Spreading the mantle of heroic responsibility

Eric Rogstad and I started Seattle Effective Altruists, little over 6 months ago. We quickly gained several regular attendees and had about a meetup once a month. Unfortunately, soon after Eric left for a new life of whimsy and adventure, so I came to do most of the organizing and logistics. It felt firmly “my” thing. Its kind of fun to be in charge of something, but isn’t very sustainable and probably healthier to have several involved people.

Edit: I also noticed that it being “my” thing prevented other people from other people making it their thing.

I decided I didn’t want it to be “my” thing, and I wanted to get more people interested in helping. The advice saw somewhere was to ask people to do small things to help out, and then bigger things until they’re pretty involved.

This led me to look for as many things I could delegate as possible. Things like greeting newcomers, making sure meetups are cross-posted, posting meetup notes, etc. This went okay, but there wasn’t that much to delegate, and it didn’t seem to lead to significantly increased involvement. One positive outcome is that I now reflexively ask myself if a given task is something I can ask someone else to do.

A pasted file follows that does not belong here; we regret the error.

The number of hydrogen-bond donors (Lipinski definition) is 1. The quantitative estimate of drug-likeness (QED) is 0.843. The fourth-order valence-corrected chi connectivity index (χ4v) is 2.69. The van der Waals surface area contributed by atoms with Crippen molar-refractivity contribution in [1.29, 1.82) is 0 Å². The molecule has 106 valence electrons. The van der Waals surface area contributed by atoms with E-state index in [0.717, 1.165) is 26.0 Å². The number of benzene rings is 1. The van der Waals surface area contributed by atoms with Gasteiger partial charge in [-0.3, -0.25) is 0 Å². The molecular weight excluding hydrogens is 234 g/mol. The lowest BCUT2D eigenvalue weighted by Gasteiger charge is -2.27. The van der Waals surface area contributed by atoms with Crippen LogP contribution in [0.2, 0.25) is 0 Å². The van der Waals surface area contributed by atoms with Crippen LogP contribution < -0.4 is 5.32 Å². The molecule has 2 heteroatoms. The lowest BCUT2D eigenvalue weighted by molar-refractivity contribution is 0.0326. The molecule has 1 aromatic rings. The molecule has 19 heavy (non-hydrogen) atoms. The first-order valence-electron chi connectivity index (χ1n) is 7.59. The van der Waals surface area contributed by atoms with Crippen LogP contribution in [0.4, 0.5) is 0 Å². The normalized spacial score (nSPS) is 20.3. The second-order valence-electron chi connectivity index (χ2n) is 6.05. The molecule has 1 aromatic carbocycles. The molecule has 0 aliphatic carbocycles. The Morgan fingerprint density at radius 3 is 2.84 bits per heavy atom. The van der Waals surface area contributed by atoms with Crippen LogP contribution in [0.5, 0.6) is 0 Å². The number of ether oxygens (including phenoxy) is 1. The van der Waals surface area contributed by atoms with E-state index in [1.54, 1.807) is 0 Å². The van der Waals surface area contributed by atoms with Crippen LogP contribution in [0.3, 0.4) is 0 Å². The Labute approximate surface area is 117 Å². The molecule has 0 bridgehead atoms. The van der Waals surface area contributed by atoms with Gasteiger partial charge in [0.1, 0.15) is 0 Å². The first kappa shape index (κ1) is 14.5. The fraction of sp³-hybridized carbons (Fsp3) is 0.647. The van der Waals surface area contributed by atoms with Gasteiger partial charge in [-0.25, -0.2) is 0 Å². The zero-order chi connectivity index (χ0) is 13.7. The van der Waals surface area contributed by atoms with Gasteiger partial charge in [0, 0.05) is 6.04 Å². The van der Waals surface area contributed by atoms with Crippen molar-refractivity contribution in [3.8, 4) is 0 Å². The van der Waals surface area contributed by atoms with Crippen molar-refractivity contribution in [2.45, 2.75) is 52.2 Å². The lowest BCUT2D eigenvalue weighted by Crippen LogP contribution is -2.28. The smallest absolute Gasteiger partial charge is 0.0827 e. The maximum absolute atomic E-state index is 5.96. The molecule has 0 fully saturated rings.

The other deliberate strategy I tried seemed to work quite well:

Whenever I found myself talking one-on-one with someone who had come more than once, I would ask them what they were excited about in EA and/or the group. I would talk with them about it, and if we came up with ways the group could help their goal, I would ask them if they would be willing to help organize and lead that meet up. Then, later, I would instant message them about actually planning the meetup.

This worked surprisingly well, three different people have come to lead meetups this way, and there are a couple of other people who are interested. One person led a meetup about existential risk, one about criticisms of EA, and one a factory farming documentary night.

Currently, I’m trying to spread ownership of the group more permanently by creating a core of 3-5 people who take heroic responsibility for the group, as I have seen suggested for student EA groups. Two of the obvious people to ask came from the people I asked to help run a meetup. We’ll see how that goes.